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Blog Post

How to Write an RFP

2 minutes

That quality vendors will respond to

Welcome, welcome! If you’re reading this you were probably assigned with the glorious task of creating a Request for Proposal or as the kids like to call it, an RFP. So naturally, you’re kind of a big deal, and writing an RFP does not have to be. Below are some tips and tricks we recommend when creating an RFP. You can use this as a guide and tailor to your specific requests and project at hand.

Now let’s get into it!

Tell Me What Ya Want What You Really Really Want
Begin your RFP with a definitive outline of what you are looking for in terms of deliverables. Is it a story and messaging overhaul? Is it a new logo? New website? Specifically mention what key pieces you would like to have in hand by the end of the project and even go as far as sharing specs for sizing, quantities, and platforms etc. Outlining your platforms is so important as certain vendors are only comfortable on certain platforms. Vendors knowing this information of the bat will save a lot of time for you going back and forth answering questions. This is also the key information vendors begin with to see if they even want to or are capable of taking on this project.

The Pomp and Circumstance
After you have listed out your requests, begin to dive into who you are. What does your company do? What makes you different from any other company in the industry? Who is your audience? What is your goal one year from now? 5 years from now?A good vendor will ask these questions to answers theses and create a plan that keeps your future in mind.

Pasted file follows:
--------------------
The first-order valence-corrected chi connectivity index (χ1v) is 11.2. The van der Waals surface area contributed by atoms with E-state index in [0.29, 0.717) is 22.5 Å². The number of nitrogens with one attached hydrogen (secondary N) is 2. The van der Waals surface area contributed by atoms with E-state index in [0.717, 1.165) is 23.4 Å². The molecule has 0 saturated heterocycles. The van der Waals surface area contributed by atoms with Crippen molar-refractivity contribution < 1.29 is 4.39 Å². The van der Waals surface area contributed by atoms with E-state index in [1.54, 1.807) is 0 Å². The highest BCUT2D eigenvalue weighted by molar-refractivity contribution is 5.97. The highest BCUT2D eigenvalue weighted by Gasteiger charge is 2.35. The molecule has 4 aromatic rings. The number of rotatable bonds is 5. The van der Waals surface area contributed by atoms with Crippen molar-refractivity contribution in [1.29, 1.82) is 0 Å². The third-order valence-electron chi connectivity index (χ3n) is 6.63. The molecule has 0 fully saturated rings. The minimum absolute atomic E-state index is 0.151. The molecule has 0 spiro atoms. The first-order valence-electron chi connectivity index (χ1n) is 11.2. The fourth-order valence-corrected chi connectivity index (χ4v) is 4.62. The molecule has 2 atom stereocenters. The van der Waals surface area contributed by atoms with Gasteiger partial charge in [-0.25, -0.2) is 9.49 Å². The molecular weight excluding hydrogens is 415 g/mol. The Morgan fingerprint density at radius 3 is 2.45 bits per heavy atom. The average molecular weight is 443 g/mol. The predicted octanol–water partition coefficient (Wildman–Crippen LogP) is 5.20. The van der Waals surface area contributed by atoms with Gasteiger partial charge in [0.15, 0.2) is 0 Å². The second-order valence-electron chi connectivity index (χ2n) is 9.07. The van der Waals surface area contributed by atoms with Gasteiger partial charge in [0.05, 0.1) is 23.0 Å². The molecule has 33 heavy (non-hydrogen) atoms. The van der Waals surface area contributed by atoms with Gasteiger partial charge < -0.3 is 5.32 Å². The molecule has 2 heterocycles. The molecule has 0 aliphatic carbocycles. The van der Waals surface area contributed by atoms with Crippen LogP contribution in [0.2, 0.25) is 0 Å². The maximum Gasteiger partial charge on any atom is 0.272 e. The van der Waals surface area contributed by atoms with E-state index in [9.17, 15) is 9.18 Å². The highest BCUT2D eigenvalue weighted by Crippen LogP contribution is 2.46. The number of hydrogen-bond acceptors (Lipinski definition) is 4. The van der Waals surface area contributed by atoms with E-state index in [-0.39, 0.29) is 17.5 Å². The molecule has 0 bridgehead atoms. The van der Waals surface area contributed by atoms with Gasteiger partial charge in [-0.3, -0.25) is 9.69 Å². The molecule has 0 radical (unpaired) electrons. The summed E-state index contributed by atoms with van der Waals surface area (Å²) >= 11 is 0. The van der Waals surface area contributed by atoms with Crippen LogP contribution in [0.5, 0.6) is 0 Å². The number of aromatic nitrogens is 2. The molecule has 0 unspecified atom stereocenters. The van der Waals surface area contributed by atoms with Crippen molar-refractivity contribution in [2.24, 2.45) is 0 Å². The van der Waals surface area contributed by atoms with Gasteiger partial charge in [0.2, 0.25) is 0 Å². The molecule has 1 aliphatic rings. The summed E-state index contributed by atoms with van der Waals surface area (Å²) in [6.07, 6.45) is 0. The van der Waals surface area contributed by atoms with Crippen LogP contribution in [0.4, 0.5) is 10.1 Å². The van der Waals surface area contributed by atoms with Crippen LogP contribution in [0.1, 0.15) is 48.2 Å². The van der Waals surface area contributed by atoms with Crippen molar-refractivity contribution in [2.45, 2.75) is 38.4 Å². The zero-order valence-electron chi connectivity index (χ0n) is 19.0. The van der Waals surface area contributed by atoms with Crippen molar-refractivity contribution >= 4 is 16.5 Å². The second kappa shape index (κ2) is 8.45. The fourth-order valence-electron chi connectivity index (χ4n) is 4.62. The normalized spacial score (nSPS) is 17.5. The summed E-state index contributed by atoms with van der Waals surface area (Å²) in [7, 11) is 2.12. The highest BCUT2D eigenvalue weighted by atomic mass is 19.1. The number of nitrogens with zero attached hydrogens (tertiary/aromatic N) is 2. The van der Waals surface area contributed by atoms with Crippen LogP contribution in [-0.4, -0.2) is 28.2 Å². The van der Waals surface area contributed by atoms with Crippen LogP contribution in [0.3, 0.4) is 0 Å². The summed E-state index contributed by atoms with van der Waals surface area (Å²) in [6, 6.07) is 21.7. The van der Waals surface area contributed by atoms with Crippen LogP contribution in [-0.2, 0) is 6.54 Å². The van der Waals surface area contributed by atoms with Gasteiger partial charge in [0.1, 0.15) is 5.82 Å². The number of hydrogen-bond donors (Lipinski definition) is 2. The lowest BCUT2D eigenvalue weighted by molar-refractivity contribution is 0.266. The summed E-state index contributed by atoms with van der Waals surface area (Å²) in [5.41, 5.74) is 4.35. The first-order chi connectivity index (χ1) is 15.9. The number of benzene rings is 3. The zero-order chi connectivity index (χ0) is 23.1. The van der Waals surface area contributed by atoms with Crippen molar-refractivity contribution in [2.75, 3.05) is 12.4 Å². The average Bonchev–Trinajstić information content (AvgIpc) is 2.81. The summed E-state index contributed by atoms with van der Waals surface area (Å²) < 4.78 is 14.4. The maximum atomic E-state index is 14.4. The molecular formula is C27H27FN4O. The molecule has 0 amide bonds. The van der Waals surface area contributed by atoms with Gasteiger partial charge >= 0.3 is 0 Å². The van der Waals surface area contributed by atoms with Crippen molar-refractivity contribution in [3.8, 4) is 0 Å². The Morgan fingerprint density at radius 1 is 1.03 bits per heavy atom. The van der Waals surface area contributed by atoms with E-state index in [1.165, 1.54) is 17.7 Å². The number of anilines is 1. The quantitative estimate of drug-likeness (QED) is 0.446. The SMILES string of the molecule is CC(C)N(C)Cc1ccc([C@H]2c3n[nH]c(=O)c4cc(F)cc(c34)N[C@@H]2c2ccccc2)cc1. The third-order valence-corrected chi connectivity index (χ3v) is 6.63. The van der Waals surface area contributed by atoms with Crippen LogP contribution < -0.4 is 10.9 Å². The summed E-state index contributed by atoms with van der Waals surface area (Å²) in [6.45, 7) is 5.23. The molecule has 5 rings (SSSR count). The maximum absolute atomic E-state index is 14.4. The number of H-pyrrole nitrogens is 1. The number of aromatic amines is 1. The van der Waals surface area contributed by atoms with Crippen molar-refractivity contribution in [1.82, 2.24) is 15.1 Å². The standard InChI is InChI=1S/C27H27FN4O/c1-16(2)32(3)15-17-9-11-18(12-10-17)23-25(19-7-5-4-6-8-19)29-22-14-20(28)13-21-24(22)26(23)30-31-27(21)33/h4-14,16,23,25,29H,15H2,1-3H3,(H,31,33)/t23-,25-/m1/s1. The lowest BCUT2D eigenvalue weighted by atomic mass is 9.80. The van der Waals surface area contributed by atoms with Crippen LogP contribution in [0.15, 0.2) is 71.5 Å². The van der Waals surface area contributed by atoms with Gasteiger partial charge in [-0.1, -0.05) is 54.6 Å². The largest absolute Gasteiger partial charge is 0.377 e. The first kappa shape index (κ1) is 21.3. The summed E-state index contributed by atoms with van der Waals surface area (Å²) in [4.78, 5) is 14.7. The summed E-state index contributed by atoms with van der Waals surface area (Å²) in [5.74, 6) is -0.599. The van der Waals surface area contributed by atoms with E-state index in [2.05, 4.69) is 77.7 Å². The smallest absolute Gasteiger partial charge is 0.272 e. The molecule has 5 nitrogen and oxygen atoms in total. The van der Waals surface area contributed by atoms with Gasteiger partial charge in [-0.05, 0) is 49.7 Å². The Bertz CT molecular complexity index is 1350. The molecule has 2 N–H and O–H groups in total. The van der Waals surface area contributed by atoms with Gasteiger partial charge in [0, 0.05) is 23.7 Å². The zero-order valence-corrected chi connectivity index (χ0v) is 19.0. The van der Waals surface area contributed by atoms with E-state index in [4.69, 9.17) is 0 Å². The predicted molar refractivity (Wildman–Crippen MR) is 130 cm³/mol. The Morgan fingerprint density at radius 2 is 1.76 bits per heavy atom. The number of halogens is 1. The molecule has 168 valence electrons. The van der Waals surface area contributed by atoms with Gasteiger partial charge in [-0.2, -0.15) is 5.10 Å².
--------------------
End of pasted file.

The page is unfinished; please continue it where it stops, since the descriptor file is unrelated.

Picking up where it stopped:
Your Game Plan
Delineate what dates you want deliverables completed. Certain vendors may not be able to create a website in the timeframe you are looking for due to their current workload. Set realistic dates they can build timelines too. FYI: if you are looking for something in an ASAP timeframe, be prepared for proposed budgets to account for that. Meaning if a vendor has to rearrange their workload for your schedule, they often add on costs for that. Plan ahead.

Let The Vendor Do Their Thing
Proposal presentations are created in a way that is time-tested. If you are asking for extreme customization of the response, just know you may not receive responses from a large amount of vendors. Often if we receive an RFP that requires hours of creation, we pass. Our presentation is strategically designed to answer all questions already. Creating specific mandates makes more work for you and your vendor. Trust the process, and let your vendor present their approach in their unique way. You can often learn a lot about their story-telling and overall capabilities quickly this way.

Fun inside fact: this whole process is also representative of how your potential vendor partner is sizing you up as a potential client–so treat others how you like to be treated. It’s a two-way street.

These are just a few tips and tricks to help you tackle the beginning of your next big project. Still feeling uneasy about creating an RFP and need some help finding clarity? Let’s talk. We can help you get there.